The Rise of Remote, and Demise of San Francisco

By Jesse Powell

The debate over Proposition C will be settled in a few days and San Francisco’s life is on the line.

Why are the stakes so high? Because San Francisco’s population of high earning knowledge workers and highly mobile tech companies already have one foot out the door.

“If you want more of something, subsidize it; if you want less of something, tax it.” — Ronald Reagan

Well-intentioned policies aimed to serve the homeless, mentally ill and drug-addicted have gone awry and proven themselves to be a failure, if not contributing to a worsening situation. Saying that more money is the solution is like saying the fire hasn’t gone out because we haven’t poured enough gas on.

The city’s pathological tolerance and enablement of antisocial behavior has resulted in its deterioration to a shit-covered, syringe-laden, zombie-overrun dystopia. Open drug use is rampant, violent outbursts and physical attacks a common occurrence. It can get worse.

We do not have a contingency plan.

It is not a question of whether we have a humanitarian crisis on our hands. It is not a question of whether people deserve second chances, dignity and respect.

How do I tell my employees who are suffering from PTSD from being attacked by crack-zombies right outside our office that they need to keep coming in?

The question facing San Francisco right now is two-fold:

  • What if more money does make the problem worse?
  • What if everybody who can leave does leave?

San Francisco is in as especially precarious position because of the demographics.

  • heavy on tech business, which has no physical/geo dependence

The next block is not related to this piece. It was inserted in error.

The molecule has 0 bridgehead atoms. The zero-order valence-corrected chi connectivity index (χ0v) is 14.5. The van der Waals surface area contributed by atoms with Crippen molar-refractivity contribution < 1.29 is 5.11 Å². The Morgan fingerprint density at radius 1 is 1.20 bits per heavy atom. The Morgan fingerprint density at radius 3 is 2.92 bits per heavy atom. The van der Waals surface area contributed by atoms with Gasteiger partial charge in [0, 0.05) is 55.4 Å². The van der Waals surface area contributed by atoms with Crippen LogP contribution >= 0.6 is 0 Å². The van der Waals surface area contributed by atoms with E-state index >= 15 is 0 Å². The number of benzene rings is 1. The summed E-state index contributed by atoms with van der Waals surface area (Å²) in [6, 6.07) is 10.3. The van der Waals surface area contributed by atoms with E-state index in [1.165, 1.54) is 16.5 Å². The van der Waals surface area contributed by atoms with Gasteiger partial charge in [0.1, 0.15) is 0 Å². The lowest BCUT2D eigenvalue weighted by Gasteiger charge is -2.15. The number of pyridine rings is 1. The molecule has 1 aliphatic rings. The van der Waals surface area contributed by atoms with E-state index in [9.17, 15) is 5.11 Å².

• heavy on young, single and mobile knowledge workers
  • light on native residents, families and children

People are not rooted. They’re flight risks and the decision to leave gets easier with every walk to work each day, every zombie encounter, every tax hike.

Tech companies and the highest paid residents leaving will mean reduced property values, reduced sales and reduced employment. The city needs to be prepared for a reduced tax base. It might actually be the rock-bottom scenario required to shake its messiah complex.

The highest earners and the largest companies are decreasingly tethered to any particular physical location. Cities must fight to keep them.

Disruptive trends in remote work:

  • Knowledge work becoming increasingly remote as online collaboration tools improve.
  • Remote-able knowledge workers physically relocating for highest quality-to-cost of living, or perpetually ‘nomad’.
  • Education availability increasing and cost decreasing as it migrates online, raising the available global supply of capable knowledge workers.
  • Competition among knowledge workforce increasing as remote work becomes more acceptable, and quality of global knowledge workers increases.
  • Wages for remote knowledge work are converging globally, which will lead to reduced wages for those in the higher wage local markets, prompting physical relocation.